'Journey from Asthma to Emphysema'
3rd of the Four-Part Series

Vijai P. Sharma, Ph.D., psychologist

Asthma has many faces, histories and lives. Some individuals only experience childhood asthma, showing up for the first time during infancy and ending in childhood never to come back. Some will have childhood asthma, live many years of asthma-free life but later would encounter asthma as a result of exposure to chemicals, toxins or disease. Some would experience single or recurring episodes of asthma for the first time during their adulthood. Then there are those (and I am one of them) who would never experience a full blown attack of asthma but share the vulnerabilities, problems and consequences of asthma. The name given for it is "sub-clinical" asthma. It is my hope that future medical tests would be able to identify sub-clinical asthma before it insidiously results into full-fledged Chronic Obstructive Pulmonary Disease (COPD).

In a longitudinal study, "Tucson Epidemiological Study of Airway Obstructive Disease" adults with asthma were found to have a twelve-fold higher risk of acquiring COPD over time than those without asthma.

GOLD experts say individuals with asthma who are exposed to noxious agents may also develop irreversible airflow limitation and a mixture of "asthma-like" and "COPD-like" inflammation. Furthermore, longstanding asthma on its own can lead to irreversible airflow limitation. However, there is no conclusive evidence that chronic asthma in adults would lead to COPD.

Whether asthma would be followed by COPD or not could depend on a combination of special circumstances and lifestyles. People with long-term asthma, regular or sub-clinical should view themselves "at-risk" for COPD. You have to be particularly watchful because the process of COPD can be deceptive and misleading and can delay proper diagnosis and care.

Here is an example of how the combination of "asthma-like" and COPD-like" symptoms can be misleading: I dismissed the idea of pulmonary tests for many years in spite of shortness of breath and exertion-related discomfort because at such times I would REMEMBER how good my breathing was at other times. I would ignore the present breathing difficulty and remember my breathing of the times when allergies, pollen, climate, temperature, air quality were ideal, airways were open, inflammation was at the minimum and I could fully utilize remaining lung capacity.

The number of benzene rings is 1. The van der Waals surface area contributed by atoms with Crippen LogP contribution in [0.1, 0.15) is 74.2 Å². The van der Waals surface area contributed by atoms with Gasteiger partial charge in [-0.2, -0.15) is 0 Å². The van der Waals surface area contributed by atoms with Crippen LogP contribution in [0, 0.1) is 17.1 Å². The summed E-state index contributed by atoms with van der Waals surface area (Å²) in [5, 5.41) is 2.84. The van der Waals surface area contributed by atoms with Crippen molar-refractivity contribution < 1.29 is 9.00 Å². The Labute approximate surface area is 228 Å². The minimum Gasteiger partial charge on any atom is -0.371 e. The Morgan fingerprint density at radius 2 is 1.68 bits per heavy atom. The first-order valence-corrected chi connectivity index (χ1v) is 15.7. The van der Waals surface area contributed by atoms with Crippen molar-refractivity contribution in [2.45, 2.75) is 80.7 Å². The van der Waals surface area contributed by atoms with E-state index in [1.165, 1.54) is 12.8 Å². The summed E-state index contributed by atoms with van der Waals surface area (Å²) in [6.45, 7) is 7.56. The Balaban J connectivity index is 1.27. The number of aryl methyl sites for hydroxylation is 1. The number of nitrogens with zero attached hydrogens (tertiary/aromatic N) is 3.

Though I received yogic breath training in my early years and had fair degree of breath awareness, I thought my shortness of breath and discomfort even during moderate exertion was due to the lack of conditioning and exercise. To use an analogy, because I would see sun come out for few seconds, I would dupe myself believing it's going to be a sunny day! Had it not been for those occasional good breathing "episodes," perhaps I would have investigated the possibility of advancing lung disease. Likewise, if it was common medical knowledge in the sixties and seventies that continuing elevated levels of esnophils in the blood may be indicative of lung inflammation, appropriate treatment could have been initiated earlier. As they say, 'Forewarned is forearmed." Even my lifestyle choices and decisions for relocation would have been different in the knowledge of a dangling sword of COPD over my head. The sword was hanging right over my head all that time and I didn't know it.

As a lay person without any pretense for medical expertise I want to say you are at risk for COPD if you have or had:

  • Long-term history of asthma
  • Childhood asthma only to re-surface later in life with recurrent episodes
  • Developed asthma in teenage or adulthood
  • Tested positive for ongoing constriction and/or inflammation of the airways

* Next article will present tips for self-care for people with asthma who are at risk for COPD *

Continue to 'Journey from Asthma to Emphysema' Part 4 
Return to Adult Asthma 
Return to COPD 

Copyright 2009, Mind Publications 
Posted April 2009


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